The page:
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Chavez severs relations with Colombia

BOGOTA, Colombia — Venezuela broke relations with Colombia Thursday following accusations by Bogota that Hugo Chavez's government was tolerating the presence of Marxist guerrillas on its territory.

Chavez announced the break following a meeting of the Organization of American States where Colombian officials claimed that FARC rebels had established 87 camps inside Venezuela.

Luis Alfonso Hoyos, Colombia’s ambassador to the OAS, said that instead of breaking relations with Colombia, Chavez — a socialist who admires the FARC — should cut ties with the guerrillas.

Chavez announced his decision in high style — at a Caracas news conference alongside Argentine soccer god Diego Maradona. He dismissed Colombia’s accusations and raised the possibility that Colombian President Alvaro Uribe might set up a fake rebel camp in Venezuela then bombard it in order to provoke a crisis.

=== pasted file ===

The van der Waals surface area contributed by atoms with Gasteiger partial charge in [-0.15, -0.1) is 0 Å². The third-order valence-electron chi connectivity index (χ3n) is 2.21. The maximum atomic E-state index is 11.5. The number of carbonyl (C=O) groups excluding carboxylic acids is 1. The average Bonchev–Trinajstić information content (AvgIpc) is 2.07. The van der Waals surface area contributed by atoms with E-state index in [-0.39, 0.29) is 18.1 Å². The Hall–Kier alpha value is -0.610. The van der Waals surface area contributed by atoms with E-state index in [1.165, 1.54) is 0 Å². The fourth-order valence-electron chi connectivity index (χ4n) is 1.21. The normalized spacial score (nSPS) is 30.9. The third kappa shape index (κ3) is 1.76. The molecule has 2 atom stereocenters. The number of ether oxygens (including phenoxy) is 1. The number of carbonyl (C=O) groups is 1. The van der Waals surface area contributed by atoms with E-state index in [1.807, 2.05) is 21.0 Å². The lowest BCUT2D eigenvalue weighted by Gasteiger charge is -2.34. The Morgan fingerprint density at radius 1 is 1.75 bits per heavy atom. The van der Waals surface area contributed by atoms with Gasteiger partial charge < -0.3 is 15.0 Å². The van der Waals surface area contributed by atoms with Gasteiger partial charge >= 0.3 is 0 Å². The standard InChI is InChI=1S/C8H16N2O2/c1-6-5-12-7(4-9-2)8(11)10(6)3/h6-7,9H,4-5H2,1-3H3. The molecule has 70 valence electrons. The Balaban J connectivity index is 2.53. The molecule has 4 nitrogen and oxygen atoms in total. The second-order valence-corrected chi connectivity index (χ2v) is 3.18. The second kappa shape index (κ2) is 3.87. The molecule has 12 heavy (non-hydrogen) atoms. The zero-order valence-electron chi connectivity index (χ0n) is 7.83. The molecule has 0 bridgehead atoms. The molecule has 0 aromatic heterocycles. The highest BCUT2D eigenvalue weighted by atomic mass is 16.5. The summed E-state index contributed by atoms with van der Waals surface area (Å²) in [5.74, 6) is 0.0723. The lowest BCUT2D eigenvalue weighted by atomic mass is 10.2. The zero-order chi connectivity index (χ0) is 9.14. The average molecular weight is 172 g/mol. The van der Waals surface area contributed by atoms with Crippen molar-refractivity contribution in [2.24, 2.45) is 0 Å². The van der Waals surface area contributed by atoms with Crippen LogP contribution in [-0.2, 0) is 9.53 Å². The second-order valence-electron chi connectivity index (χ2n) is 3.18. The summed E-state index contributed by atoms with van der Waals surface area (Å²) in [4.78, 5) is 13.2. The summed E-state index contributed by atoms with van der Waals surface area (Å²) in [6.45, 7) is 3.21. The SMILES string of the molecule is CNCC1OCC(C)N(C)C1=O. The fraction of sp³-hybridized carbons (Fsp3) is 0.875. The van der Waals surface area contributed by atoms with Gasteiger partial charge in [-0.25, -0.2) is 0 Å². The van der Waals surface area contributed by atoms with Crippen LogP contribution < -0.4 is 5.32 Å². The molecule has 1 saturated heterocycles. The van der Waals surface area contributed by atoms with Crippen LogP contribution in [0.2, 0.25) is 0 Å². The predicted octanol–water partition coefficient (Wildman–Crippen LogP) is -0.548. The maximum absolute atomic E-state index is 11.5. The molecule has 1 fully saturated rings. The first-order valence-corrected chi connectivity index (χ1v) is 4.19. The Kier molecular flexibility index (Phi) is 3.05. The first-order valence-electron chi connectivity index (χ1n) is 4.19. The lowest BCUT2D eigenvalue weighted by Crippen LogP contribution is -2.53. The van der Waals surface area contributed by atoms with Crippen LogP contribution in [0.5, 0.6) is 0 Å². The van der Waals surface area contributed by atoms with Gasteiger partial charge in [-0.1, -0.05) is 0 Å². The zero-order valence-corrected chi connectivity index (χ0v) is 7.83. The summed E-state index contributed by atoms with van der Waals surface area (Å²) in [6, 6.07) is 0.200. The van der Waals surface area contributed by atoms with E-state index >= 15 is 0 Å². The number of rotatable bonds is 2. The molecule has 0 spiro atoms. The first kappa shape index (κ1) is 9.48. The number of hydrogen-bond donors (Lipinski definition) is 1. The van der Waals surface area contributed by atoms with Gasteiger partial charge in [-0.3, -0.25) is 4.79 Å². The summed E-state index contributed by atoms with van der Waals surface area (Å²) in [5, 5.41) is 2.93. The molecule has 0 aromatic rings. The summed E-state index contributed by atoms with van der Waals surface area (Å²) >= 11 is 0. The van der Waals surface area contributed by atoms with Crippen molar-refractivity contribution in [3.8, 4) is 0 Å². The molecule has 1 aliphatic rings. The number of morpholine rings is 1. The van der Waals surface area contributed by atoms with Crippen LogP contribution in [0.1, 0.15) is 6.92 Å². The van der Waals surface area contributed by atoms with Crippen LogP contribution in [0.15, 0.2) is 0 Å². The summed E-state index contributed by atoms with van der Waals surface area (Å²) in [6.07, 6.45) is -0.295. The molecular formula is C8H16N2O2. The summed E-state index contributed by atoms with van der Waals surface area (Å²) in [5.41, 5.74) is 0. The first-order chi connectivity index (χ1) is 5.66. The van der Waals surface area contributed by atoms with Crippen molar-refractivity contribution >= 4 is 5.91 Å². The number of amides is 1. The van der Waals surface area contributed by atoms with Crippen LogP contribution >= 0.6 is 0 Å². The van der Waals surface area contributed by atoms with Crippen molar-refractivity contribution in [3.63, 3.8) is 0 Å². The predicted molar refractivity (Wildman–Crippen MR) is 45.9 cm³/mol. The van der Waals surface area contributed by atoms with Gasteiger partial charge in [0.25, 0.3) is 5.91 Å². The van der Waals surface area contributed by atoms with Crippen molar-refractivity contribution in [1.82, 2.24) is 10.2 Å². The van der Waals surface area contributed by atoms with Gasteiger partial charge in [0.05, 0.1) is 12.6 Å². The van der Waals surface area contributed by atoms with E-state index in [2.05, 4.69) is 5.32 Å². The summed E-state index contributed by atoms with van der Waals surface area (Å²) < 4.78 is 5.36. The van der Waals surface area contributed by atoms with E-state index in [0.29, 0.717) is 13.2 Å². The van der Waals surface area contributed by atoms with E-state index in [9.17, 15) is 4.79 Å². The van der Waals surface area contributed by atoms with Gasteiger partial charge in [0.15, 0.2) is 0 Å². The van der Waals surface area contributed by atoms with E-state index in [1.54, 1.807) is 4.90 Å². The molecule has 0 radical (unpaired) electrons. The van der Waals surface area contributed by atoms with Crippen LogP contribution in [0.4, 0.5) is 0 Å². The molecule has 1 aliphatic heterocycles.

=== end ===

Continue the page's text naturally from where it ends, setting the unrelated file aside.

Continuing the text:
“We must be alert because Uribe is a sick man,” Chavez said. “He is capable of anything.”

Thursday’s announcement was just the latest in a long-running war of words between Chavez and Uribe, a pro-U.S. conservative. But Uribe steps down Aug. 7 after eight years in office and his successor, Juan Manuel Santos, wants to normalize relations with Venezuela.

The dispute flared up last week when the Colombian Defense Ministry presented evidence that several top FARC commanders live in Venezuela. But it’s long been known that FARC guerrillas cross into Venezuela to escape from Colombian troops and that top rebel leaders hang out in Chavez-land.

Many pundits here believe Uribe forced the issue because he was upset at the prospect of improved relations with Venezuela once he leaves office. But his efforts will make it far more difficult for the incoming Santos government to reestablish normal diplomatic and commercial ties.